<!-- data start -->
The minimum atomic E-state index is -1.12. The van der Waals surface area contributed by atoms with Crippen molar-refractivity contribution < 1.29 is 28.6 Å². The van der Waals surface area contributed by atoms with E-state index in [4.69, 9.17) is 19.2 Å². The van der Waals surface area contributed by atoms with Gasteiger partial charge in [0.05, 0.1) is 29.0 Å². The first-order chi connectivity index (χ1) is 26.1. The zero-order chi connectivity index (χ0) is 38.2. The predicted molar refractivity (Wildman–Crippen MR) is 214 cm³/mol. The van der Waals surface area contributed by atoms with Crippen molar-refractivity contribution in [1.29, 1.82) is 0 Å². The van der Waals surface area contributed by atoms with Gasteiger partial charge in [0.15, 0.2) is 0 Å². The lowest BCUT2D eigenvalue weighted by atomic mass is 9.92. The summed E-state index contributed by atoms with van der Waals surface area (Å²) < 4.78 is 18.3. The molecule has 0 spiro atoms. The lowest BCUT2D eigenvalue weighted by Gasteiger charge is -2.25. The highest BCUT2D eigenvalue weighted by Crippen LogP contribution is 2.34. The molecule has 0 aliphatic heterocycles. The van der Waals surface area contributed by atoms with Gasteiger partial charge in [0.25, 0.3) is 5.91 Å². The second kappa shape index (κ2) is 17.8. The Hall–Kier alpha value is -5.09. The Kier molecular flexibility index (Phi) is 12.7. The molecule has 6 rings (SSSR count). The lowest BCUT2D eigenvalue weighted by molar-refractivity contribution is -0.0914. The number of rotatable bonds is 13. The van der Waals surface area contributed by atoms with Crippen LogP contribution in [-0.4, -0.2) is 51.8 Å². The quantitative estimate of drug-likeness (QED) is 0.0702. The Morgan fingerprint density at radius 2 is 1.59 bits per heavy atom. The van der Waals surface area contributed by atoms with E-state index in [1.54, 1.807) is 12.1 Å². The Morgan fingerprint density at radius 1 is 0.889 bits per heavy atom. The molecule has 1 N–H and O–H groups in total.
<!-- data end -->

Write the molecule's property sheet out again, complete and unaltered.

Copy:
The minimum atomic E-state index is -1.12. The van der Waals surface area contributed by atoms with Crippen molar-refractivity contribution < 1.29 is 28.6 Å². The van der Waals surface area contributed by atoms with E-state index in [4.69, 9.17) is 19.2 Å². The van der Waals surface area contributed by atoms with Gasteiger partial charge in [0.05, 0.1) is 29.0 Å². The first-order chi connectivity index (χ1) is 26.1. The zero-order chi connectivity index (χ0) is 38.2. The predicted molar refractivity (Wildman–Crippen MR) is 214 cm³/mol. The van der Waals surface area contributed by atoms with Crippen molar-refractivity contribution in [1.29, 1.82) is 0 Å². The van der Waals surface area contributed by atoms with Gasteiger partial charge in [0.15, 0.2) is 0 Å². The lowest BCUT2D eigenvalue weighted by atomic mass is 9.92. The summed E-state index contributed by atoms with van der Waals surface area (Å²) < 4.78 is 18.3. The molecule has 0 spiro atoms. The lowest BCUT2D eigenvalue weighted by Gasteiger charge is -2.25. The highest BCUT2D eigenvalue weighted by Crippen LogP contribution is 2.34. The molecule has 0 aliphatic heterocycles. The van der Waals surface area contributed by atoms with Gasteiger partial charge in [0.25, 0.3) is 5.91 Å². The second kappa shape index (κ2) is 17.8. The Hall–Kier alpha value is -5.09. The Kier molecular flexibility index (Phi) is 12.7. The molecule has 6 rings (SSSR count). The lowest BCUT2D eigenvalue weighted by molar-refractivity contribution is -0.0914. The number of rotatable bonds is 13. The van der Waals surface area contributed by atoms with Crippen LogP contribution in [-0.4, -0.2) is 51.8 Å². The quantitative estimate of drug-likeness (QED) is 0.0702. The Morgan fingerprint density at radius 2 is 1.59 bits per heavy atom. The van der Waals surface area contributed by atoms with E-state index in [1.54, 1.807) is 12.1 Å². The Morgan fingerprint density at radius 1 is 0.889 bits per heavy atom. The molecule has 1 N–H and O–H groups in total.